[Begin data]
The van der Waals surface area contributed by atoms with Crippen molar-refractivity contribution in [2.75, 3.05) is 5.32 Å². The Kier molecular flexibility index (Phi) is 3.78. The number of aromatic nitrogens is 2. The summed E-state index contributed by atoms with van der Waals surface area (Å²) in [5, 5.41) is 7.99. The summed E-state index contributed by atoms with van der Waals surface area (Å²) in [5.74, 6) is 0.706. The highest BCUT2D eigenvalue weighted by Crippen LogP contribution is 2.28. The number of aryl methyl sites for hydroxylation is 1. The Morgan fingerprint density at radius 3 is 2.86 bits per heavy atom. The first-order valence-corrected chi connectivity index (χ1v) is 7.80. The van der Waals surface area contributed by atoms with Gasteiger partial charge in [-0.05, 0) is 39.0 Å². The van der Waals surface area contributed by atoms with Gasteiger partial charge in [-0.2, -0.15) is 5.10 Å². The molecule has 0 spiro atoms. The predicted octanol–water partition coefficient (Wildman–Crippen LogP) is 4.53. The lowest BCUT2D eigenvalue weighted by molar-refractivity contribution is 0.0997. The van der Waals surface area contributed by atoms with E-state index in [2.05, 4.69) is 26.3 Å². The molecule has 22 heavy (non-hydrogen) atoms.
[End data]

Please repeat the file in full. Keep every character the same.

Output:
The van der Waals surface area contributed by atoms with Crippen molar-refractivity contribution in [2.75, 3.05) is 5.32 Å². The Kier molecular flexibility index (Phi) is 3.78. The number of aromatic nitrogens is 2. The summed E-state index contributed by atoms with van der Waals surface area (Å²) in [5, 5.41) is 7.99. The summed E-state index contributed by atoms with van der Waals surface area (Å²) in [5.74, 6) is 0.706. The highest BCUT2D eigenvalue weighted by Crippen LogP contribution is 2.28. The number of aryl methyl sites for hydroxylation is 1. The Morgan fingerprint density at radius 3 is 2.86 bits per heavy atom. The first-order valence-corrected chi connectivity index (χ1v) is 7.80. The van der Waals surface area contributed by atoms with Gasteiger partial charge in [-0.05, 0) is 39.0 Å². The van der Waals surface area contributed by atoms with Gasteiger partial charge in [-0.2, -0.15) is 5.10 Å². The molecule has 0 spiro atoms. The predicted octanol–water partition coefficient (Wildman–Crippen LogP) is 4.53. The lowest BCUT2D eigenvalue weighted by molar-refractivity contribution is 0.0997. The van der Waals surface area contributed by atoms with E-state index in [2.05, 4.69) is 26.3 Å². The molecule has 22 heavy (non-hydrogen) atoms.